Chalupas, cemitas, and tacos árabes. Puebla’s street food is distinct from that of any other, much of it influenced by early and more recent immigrants. Chalupas date back to Colonial times, when Spanish settlers spent a good part of their days washing clothes by the Almoloya (San Francisco) River. It’s said that the women carried soiled garments to the river in wide-mouthed but relatively shallow wicker baskets called chalupas, after which they’d rush home and quickly fry up corn tortillas in lard, top them with leftover salsa, shredded pork, and bits of onion — and call it a meal. Today, chalupas are usually served as an antojito, or appetizer. Meanwhile, cemitas and taco árabes (Arab-style tacos) were likely influenced by cooks from the Middle East. Cemitas, which the state government calls “part of the gastronomic identity of Puebla,” are a sandwich served on a sesame-seed roll. The featured protein varies — common choices are pork milanesa and pata de res — but it’s nearly always accompanied by onion, avocado, cheese, rajas or chipotles, and pápalo (summer cilantro). Tacos árabes pile slices of spit-roasted pork on pita-like flatbread, to which diners add a squeeze of lime and salsa to taste.

Camotes and tortitas de Santa Clara. Visitors with a sweet tooth will not want to miss trying some of the local desserts. Camotes are yam-based candies flavored with various fruits (lime, strawberry, orange, etc.) that come wrapped up like cigars. Tortitas de Santa Clara are a round, shortbread-like cookie topped with a sugary pumpkin-seed icing. To try both, head for Calle de los Dulces, or “Sweets Street” (6 Oriente between 5 de Mayo and 4 Norte), which is lined with shops selling all sorts of treats.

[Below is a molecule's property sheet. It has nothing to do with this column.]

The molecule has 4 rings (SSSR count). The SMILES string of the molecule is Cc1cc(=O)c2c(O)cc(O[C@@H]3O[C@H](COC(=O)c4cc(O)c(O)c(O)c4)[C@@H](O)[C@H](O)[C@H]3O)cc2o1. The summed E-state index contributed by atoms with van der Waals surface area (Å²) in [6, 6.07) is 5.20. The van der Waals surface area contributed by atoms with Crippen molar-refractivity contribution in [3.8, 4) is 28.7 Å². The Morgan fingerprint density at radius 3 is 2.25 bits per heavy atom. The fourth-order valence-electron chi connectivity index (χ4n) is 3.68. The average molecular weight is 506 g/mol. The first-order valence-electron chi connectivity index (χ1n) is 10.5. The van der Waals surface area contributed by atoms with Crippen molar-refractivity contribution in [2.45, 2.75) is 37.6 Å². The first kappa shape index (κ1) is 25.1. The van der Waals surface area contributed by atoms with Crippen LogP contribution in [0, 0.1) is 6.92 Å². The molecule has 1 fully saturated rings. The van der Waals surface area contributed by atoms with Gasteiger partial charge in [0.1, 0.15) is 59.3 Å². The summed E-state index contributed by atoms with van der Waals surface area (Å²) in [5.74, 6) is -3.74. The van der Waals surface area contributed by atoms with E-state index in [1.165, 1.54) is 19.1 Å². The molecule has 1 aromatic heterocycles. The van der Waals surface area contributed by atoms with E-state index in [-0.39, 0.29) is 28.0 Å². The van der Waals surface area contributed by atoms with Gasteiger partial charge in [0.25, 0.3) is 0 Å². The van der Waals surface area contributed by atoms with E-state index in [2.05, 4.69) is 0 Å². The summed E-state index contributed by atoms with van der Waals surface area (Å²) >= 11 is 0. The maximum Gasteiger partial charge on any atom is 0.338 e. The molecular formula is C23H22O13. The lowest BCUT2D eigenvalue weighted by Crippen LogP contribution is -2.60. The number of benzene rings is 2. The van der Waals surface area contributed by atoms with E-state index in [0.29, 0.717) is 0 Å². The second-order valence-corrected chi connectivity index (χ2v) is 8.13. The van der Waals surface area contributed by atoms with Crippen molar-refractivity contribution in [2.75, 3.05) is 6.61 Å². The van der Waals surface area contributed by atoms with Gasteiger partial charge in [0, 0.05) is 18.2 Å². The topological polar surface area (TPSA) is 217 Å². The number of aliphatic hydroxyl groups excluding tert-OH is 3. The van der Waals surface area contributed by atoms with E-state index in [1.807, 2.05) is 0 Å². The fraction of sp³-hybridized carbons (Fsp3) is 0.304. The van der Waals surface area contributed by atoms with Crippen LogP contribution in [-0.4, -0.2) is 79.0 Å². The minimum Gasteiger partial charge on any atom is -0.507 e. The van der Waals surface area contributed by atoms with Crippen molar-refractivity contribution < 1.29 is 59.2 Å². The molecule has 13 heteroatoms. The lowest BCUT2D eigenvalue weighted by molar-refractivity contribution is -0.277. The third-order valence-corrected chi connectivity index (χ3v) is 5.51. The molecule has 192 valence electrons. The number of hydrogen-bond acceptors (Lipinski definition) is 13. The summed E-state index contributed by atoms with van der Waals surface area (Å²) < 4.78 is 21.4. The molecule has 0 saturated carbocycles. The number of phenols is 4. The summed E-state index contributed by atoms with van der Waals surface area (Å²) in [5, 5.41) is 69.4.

Shattering Stereotypes

Puebla’s cuisine should make you forget everything you thought you knew about Mexican food, which is not, as U.S. comedian Jim Gaffigan jokes, all the same. In restaurants, do not expect to be served a giant basket of tortilla chips — unless, of course, you decide to dine at the local Chili’s franchise — or to dig into an entrée that’s being pushed off the plate by a heap of rice and refried beans. You’re more likely to receive bread accompanied by salsa and a dollop of beans on the side. On the street, do not expect to find a burrito the size of your head. Tacos are the standard fare in Puebla, and they usually consist of grilled meat wrapped in small corn tortillas or pan árabe. If you want a flour tortilla and cheese, you’ll have to order a gringa. No kidding. Oh, and as you’ve probably gathered, pretty much everything Taco Bell’s talking chihuahua (may he rest in peace) told you about chalupas was a lie.